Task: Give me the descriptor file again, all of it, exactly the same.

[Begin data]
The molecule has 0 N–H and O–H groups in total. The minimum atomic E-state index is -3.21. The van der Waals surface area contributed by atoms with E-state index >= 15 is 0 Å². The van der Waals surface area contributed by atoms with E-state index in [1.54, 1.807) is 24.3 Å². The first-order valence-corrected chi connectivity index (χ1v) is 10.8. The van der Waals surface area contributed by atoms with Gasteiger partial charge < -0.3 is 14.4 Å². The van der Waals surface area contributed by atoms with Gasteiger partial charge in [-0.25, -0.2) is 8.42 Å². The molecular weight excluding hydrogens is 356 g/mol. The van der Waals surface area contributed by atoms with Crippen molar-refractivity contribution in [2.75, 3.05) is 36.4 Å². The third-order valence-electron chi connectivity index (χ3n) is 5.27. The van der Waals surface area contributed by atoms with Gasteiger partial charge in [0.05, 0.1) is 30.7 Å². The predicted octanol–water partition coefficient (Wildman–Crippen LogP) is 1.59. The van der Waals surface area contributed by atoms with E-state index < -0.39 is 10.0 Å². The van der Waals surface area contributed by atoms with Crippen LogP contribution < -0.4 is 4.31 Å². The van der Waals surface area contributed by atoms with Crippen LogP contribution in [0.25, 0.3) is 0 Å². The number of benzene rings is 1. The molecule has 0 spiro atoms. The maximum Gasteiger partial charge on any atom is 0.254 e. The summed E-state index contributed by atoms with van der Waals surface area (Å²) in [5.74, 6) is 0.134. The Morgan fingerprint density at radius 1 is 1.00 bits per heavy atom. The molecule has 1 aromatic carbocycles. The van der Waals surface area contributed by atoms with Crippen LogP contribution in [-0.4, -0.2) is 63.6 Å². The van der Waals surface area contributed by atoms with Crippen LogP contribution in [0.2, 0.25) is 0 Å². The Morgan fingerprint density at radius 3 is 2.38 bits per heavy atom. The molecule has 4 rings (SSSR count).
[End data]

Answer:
The molecule has 0 N–H and O–H groups in total. The minimum atomic E-state index is -3.21. The van der Waals surface area contributed by atoms with E-state index >= 15 is 0 Å². The van der Waals surface area contributed by atoms with E-state index in [1.54, 1.807) is 24.3 Å². The first-order valence-corrected chi connectivity index (χ1v) is 10.8. The van der Waals surface area contributed by atoms with Gasteiger partial charge < -0.3 is 14.4 Å². The van der Waals surface area contributed by atoms with Gasteiger partial charge in [-0.25, -0.2) is 8.42 Å². The molecular weight excluding hydrogens is 356 g/mol. The van der Waals surface area contributed by atoms with Crippen molar-refractivity contribution in [2.75, 3.05) is 36.4 Å². The third-order valence-electron chi connectivity index (χ3n) is 5.27. The van der Waals surface area contributed by atoms with Gasteiger partial charge in [0.05, 0.1) is 30.7 Å². The predicted octanol–water partition coefficient (Wildman–Crippen LogP) is 1.59. The van der Waals surface area contributed by atoms with E-state index < -0.39 is 10.0 Å². The van der Waals surface area contributed by atoms with Crippen LogP contribution < -0.4 is 4.31 Å². The van der Waals surface area contributed by atoms with Crippen LogP contribution in [0.25, 0.3) is 0 Å². The number of benzene rings is 1. The molecule has 0 spiro atoms. The maximum Gasteiger partial charge on any atom is 0.254 e. The summed E-state index contributed by atoms with van der Waals surface area (Å²) in [5.74, 6) is 0.134. The Morgan fingerprint density at radius 1 is 1.00 bits per heavy atom. The molecule has 1 aromatic carbocycles. The van der Waals surface area contributed by atoms with Crippen LogP contribution in [-0.4, -0.2) is 63.6 Å². The van der Waals surface area contributed by atoms with Crippen LogP contribution in [0.2, 0.25) is 0 Å². The Morgan fingerprint density at radius 3 is 2.38 bits per heavy atom. The molecule has 4 rings (SSSR count).